Catch and Release

The Bait

Last week exactly to the hour, I was ripping across a frozen lake on a snow mobile.  My head nearly exploding with excitement and joy.  If I wasn’t wearing a helmet that fogged easily, I would have screamed at the top of my lungs.  No one knew how incredible this moment was for me and I wasn’t about to tell either.

I was ice fishing in Northern Wisconsin.  No, it was not my idea and I went with a great deal of trepidation. My team at work needed to meet and we turned it into a bonding experience up at the ancestral home of my boss.  Northern Wisconsin is beautiful but cold.  Yes, I work primarily with men and so ice fishing, snow mobile riding and meat were the main attractions.  They didn’t pound their chests with loud grunts but given a few more days that would have come too.

My trepidation wasn’t being a part of this merry gathering.  Up until a few years ago, I was in the fray with the best of them.  Since my mastectomy, my arm has turned into a difficult old woman with 23 lymph nodes missing.  My breast muscle clenches like a tight fist in the cold.  I didn’t know if I would be able to keep up.  If not, I might have to reveal my troubles and face the horrified expressions of my teammates.  I came prepared though and prepped my arm in advance.

I have a Pilate’s trainer who has worked with me since before any of this began.  She knows my arm better than I do. She gave me exercises to do on the sly.  Things that would keep the muscles relaxed and the lymph moving.  Every morning I lay on the bathroom floor and did as I was told.  I am haunted by the possibility of lymphedema and work to keep the fluids moving.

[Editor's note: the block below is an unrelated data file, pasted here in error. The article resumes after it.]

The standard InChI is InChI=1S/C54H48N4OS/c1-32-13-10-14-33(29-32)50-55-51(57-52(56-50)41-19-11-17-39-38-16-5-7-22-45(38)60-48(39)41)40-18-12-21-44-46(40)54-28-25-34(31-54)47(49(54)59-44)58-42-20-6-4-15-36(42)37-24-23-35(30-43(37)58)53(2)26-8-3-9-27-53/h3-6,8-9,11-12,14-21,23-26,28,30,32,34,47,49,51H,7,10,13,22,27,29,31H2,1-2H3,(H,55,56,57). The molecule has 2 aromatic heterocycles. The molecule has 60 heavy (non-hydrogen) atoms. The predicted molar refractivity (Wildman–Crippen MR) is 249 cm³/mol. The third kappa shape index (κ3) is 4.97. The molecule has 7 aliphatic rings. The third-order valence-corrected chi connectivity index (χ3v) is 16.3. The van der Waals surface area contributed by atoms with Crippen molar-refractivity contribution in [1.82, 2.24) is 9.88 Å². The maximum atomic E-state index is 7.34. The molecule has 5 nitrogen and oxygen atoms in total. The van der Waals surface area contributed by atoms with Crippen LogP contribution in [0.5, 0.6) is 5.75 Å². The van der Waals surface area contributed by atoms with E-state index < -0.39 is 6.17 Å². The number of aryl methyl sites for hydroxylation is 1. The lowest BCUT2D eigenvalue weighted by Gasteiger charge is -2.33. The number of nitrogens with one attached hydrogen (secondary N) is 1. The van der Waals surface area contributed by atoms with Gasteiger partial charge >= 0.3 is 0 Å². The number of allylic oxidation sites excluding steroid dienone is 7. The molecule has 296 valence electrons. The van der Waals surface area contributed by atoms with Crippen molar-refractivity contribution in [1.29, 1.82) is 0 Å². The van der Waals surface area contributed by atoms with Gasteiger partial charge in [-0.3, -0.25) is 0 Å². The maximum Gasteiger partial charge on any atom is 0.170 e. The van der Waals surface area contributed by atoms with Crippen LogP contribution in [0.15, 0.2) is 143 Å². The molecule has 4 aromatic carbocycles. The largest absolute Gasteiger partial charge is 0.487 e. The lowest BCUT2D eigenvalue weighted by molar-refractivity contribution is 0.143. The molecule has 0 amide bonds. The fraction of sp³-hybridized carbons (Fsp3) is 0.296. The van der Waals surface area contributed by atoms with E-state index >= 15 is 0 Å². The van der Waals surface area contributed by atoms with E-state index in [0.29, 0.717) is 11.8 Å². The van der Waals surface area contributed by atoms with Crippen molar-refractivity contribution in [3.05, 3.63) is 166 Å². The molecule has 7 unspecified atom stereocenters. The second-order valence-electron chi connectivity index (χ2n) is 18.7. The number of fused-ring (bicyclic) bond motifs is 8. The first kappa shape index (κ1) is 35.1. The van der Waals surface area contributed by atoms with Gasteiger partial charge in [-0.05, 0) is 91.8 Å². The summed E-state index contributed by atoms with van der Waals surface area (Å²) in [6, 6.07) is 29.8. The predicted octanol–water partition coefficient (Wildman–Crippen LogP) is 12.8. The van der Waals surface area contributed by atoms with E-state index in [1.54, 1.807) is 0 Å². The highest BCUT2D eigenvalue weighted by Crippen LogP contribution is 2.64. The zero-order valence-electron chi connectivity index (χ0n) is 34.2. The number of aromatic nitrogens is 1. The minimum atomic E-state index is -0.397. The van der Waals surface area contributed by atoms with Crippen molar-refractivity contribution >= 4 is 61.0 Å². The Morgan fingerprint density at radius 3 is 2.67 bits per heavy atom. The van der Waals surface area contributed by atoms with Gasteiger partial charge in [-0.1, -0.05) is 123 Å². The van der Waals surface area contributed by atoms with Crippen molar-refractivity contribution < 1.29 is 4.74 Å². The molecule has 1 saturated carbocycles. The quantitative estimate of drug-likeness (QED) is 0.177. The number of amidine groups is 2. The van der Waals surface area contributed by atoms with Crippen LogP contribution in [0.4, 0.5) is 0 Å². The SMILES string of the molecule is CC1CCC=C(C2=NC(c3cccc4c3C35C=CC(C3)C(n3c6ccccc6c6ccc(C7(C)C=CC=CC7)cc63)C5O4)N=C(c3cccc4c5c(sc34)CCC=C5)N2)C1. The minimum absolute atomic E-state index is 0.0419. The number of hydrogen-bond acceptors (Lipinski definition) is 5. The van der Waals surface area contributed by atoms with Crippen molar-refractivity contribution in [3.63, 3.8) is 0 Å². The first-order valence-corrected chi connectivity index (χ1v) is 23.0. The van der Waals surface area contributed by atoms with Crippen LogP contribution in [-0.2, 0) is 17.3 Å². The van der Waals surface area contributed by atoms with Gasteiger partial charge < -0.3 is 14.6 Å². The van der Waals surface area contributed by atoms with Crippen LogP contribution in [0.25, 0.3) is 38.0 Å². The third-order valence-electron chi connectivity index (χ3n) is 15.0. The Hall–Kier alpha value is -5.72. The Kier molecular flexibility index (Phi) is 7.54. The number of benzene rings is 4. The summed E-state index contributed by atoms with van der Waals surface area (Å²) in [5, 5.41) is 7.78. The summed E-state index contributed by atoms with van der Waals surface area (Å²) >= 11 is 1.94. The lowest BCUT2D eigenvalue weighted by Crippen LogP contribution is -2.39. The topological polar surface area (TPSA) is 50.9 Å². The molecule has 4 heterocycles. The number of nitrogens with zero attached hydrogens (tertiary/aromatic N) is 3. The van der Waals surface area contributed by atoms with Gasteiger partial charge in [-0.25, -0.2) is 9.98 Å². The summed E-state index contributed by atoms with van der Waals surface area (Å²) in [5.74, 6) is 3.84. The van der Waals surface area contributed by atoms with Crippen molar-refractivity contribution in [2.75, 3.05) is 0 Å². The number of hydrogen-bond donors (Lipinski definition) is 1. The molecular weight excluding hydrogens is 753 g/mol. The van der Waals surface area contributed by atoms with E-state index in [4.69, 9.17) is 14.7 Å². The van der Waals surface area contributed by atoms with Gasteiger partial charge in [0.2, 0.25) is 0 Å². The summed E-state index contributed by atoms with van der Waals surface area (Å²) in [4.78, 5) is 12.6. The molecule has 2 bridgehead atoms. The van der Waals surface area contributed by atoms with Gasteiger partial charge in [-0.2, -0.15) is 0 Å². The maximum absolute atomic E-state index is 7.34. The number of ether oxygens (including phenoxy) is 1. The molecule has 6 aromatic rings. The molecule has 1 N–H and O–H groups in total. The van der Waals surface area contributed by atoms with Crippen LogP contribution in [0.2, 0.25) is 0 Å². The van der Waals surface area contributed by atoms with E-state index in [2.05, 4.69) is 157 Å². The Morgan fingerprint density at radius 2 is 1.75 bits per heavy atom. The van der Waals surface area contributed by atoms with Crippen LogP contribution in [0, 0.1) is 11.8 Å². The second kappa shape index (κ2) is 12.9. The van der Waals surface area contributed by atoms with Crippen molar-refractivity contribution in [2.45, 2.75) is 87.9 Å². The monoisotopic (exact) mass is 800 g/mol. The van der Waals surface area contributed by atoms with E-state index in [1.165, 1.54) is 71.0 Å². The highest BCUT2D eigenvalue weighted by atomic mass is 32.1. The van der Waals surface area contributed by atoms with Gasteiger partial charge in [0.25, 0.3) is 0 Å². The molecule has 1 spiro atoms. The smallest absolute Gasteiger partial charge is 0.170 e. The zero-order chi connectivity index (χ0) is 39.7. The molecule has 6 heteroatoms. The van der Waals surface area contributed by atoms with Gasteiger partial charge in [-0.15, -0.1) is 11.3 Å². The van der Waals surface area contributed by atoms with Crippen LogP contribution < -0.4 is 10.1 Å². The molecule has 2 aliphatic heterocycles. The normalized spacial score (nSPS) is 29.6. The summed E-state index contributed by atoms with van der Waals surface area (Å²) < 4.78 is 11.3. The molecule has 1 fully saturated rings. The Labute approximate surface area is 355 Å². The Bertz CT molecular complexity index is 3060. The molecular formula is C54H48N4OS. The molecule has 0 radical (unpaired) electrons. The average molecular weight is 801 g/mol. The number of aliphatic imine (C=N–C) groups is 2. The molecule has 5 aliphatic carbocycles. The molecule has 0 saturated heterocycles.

It is one year ago this week since my final reconstruction.  I went from being an F to a small D on one side and the expander was removed on my right for something more permanent. It has been exactly six months since my hysterectomy when once again I faced my mortality.  On my last visit my surgeon said with a smile, “It’s was only precancerous.”  He happily tossed me back into the general public.

My boss and I had to meet for my review.  “You’re the only one who made the full bonus,” he says with pride.  I smile and say, “What else did you expect?”  He doesn’t know I had two operations last year on my vacations. He doesn’t know I faced death or the tears that were spilled as I digested the news.  All he knows is that when a snow mobile was free, I jumped on and took off with the pack.  Catch and release.

This entry was posted in Cancer, Essay and tagged , , , . Bookmark the permalink.

2 Responses to Catch and Release

  1. fredaschoice says:

    I like this one especially.

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